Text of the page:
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Report No. 67

20.11. Re-draft recommended.-

The following re-draft of the relevant portions of section 49(d)(1) and the proviso, indicates roughly the amendment which could be made to implement the point made above:-

"(1) has been afterwards found by the parties to be absolutely void in law from the beginning;

(1A) has been afterwards found by the court to be absolutely void in law from the beginning, under section 31 of the Specific Relief Act, 1963.

Provided that-

(i) in the case of an executed instrument other than one falling under sub-clause (IA) of clause (d), no legal proceeding has been commenced in which the instrument could or would have been admitted or offered in evidence, and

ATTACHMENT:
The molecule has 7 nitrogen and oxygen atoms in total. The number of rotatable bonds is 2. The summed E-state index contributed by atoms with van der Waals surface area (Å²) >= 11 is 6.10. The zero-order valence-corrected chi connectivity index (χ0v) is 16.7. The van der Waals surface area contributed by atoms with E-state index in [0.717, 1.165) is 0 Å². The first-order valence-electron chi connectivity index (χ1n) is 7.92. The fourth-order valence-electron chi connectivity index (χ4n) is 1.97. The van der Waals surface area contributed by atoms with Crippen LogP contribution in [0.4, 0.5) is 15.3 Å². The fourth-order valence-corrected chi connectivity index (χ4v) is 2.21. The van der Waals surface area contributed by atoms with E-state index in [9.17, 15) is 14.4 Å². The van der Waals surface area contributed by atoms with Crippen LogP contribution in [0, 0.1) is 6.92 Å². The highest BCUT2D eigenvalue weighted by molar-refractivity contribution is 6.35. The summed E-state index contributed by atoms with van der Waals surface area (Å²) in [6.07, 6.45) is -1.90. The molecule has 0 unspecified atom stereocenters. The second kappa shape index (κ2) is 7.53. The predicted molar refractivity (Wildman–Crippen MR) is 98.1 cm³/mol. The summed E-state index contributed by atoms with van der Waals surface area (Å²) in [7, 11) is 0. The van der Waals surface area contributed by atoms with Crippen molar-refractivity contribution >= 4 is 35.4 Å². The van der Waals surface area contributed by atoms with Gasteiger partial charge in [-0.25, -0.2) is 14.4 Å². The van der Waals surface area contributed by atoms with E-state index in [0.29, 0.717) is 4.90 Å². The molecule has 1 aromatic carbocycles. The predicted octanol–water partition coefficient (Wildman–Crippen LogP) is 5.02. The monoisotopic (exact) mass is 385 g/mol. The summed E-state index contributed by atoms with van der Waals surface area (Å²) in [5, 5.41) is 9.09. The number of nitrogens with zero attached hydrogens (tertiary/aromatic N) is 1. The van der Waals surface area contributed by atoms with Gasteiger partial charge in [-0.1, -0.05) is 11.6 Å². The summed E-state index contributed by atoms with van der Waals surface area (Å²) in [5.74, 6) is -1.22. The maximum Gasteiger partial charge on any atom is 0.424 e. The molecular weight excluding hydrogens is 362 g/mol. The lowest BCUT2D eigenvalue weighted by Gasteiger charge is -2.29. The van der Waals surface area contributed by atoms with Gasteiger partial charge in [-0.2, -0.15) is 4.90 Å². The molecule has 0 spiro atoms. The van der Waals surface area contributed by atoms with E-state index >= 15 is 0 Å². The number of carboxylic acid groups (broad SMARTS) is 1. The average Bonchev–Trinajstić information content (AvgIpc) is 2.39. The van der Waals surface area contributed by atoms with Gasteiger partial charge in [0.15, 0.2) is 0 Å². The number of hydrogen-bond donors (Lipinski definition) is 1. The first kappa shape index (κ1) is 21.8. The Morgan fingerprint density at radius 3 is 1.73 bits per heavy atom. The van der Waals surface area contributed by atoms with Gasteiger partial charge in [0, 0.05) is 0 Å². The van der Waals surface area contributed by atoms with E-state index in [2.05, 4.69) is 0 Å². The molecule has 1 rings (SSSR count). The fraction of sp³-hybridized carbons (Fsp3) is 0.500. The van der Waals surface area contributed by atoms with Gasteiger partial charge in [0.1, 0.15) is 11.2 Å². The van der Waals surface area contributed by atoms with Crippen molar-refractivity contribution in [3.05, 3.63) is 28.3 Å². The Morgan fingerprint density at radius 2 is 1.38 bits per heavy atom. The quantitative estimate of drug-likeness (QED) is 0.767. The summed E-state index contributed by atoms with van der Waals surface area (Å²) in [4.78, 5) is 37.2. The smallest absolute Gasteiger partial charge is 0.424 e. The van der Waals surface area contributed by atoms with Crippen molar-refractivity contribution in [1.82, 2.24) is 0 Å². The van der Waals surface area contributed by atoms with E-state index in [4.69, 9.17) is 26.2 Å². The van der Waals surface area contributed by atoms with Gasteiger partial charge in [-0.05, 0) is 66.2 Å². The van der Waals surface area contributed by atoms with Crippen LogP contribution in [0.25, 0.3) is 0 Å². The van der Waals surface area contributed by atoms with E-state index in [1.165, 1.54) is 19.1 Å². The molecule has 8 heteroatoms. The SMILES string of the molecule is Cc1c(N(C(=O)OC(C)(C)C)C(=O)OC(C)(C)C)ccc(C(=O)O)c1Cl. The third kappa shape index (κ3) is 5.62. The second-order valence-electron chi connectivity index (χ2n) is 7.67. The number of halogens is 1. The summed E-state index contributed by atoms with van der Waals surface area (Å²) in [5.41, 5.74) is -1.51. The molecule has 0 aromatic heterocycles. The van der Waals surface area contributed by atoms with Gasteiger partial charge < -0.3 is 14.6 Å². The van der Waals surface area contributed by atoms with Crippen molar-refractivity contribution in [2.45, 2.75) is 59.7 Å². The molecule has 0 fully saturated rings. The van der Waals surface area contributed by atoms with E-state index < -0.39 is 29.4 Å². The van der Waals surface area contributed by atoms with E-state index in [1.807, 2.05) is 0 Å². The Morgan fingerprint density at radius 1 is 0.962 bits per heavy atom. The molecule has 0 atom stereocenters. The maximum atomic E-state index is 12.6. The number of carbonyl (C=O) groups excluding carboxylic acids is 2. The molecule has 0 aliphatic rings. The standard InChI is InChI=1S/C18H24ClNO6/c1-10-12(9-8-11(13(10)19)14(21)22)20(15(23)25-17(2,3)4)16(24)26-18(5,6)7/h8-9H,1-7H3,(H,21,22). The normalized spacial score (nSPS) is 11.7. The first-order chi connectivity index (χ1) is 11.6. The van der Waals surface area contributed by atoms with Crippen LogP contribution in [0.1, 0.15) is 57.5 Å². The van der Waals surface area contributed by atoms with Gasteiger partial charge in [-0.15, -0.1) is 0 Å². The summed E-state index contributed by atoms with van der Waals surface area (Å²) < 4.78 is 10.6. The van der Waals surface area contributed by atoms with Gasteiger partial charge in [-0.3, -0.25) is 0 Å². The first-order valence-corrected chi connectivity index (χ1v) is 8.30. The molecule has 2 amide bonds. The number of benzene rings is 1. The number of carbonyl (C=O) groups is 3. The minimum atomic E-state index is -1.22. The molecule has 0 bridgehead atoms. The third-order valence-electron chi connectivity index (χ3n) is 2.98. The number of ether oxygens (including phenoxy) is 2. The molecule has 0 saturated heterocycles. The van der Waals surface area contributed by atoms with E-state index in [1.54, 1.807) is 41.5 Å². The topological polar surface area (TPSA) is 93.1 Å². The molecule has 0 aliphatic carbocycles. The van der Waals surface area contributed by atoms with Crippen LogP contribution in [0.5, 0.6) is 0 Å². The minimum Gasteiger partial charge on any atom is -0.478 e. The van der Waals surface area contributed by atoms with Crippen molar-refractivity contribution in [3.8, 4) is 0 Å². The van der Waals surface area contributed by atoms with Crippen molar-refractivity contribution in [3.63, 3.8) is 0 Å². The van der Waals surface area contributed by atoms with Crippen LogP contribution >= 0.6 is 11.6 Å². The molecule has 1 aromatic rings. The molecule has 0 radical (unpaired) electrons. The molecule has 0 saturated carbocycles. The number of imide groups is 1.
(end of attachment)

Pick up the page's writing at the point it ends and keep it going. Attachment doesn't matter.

(ii) the instrument is given up to be cancelled, or has been already given up to the court to be cancelled."

We may mention that the suggested amendment has been favoured by most of the replies to our Questionnaire.1

1. Question 57 (section 49).

20.12. Section 50-Introductory.-

Section 50 provides that the application for relief under section 49 (refund in respect of spoiled stamps) shall be made within the period specified in section 50, The periods are two months and 6 months respectively-two months if refund is claimed on the ground of refusal of a party to act under an instrument or to advance money thereunder or to accept any office thereunder, and 6 months in other cases. There is a detailed provision in the proviso for computing the starting point of the period of 6 months, in certain special cases.

20.13. Hardship caused by time limits.-